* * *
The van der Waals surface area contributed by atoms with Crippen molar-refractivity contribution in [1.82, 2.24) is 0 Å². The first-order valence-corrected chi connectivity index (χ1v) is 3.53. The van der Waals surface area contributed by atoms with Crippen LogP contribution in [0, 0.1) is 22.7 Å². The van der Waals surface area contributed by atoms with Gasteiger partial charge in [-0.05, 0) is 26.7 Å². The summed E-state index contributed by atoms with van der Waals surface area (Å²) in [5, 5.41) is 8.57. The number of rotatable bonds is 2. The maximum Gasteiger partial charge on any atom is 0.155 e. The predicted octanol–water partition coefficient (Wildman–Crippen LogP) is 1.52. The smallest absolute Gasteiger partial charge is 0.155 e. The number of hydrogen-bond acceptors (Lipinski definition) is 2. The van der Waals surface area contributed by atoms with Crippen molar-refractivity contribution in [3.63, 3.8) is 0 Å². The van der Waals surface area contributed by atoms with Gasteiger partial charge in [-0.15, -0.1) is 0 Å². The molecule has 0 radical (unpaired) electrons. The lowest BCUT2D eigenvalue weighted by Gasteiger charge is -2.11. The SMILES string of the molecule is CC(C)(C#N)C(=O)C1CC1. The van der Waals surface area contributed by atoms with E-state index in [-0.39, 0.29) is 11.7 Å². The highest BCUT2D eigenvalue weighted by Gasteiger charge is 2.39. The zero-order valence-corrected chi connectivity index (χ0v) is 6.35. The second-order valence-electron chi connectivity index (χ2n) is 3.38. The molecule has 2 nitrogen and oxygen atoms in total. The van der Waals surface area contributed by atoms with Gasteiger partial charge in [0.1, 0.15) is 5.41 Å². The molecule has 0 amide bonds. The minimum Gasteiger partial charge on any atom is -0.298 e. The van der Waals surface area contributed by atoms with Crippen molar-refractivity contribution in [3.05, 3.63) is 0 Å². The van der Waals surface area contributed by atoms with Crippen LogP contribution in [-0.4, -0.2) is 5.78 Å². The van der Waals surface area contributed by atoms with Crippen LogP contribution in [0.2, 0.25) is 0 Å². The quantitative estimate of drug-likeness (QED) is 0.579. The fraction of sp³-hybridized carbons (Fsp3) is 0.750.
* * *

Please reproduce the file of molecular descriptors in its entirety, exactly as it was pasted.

The van der Waals surface area contributed by atoms with Crippen molar-refractivity contribution in [1.82, 2.24) is 0 Å². The first-order valence-corrected chi connectivity index (χ1v) is 3.53. The van der Waals surface area contributed by atoms with Crippen LogP contribution in [0, 0.1) is 22.7 Å². The van der Waals surface area contributed by atoms with Gasteiger partial charge in [-0.05, 0) is 26.7 Å². The summed E-state index contributed by atoms with van der Waals surface area (Å²) in [5, 5.41) is 8.57. The number of rotatable bonds is 2. The maximum Gasteiger partial charge on any atom is 0.155 e. The predicted octanol–water partition coefficient (Wildman–Crippen LogP) is 1.52. The smallest absolute Gasteiger partial charge is 0.155 e. The number of hydrogen-bond acceptors (Lipinski definition) is 2. The van der Waals surface area contributed by atoms with Crippen molar-refractivity contribution in [3.63, 3.8) is 0 Å². The van der Waals surface area contributed by atoms with Gasteiger partial charge in [-0.15, -0.1) is 0 Å². The molecule has 0 radical (unpaired) electrons. The lowest BCUT2D eigenvalue weighted by Gasteiger charge is -2.11. The SMILES string of the molecule is CC(C)(C#N)C(=O)C1CC1. The van der Waals surface area contributed by atoms with E-state index in [-0.39, 0.29) is 11.7 Å². The highest BCUT2D eigenvalue weighted by Gasteiger charge is 2.39. The zero-order valence-corrected chi connectivity index (χ0v) is 6.35. The second-order valence-electron chi connectivity index (χ2n) is 3.38. The molecule has 2 nitrogen and oxygen atoms in total. The van der Waals surface area contributed by atoms with Gasteiger partial charge in [0.1, 0.15) is 5.41 Å². The molecule has 0 amide bonds. The minimum Gasteiger partial charge on any atom is -0.298 e. The van der Waals surface area contributed by atoms with Crippen molar-refractivity contribution in [3.05, 3.63) is 0 Å². The van der Waals surface area contributed by atoms with Crippen LogP contribution in [-0.4, -0.2) is 5.78 Å². The van der Waals surface area contributed by atoms with Crippen LogP contribution in [0.2, 0.25) is 0 Å². The quantitative estimate of drug-likeness (QED) is 0.579. The fraction of sp³-hybridized carbons (Fsp3) is 0.750.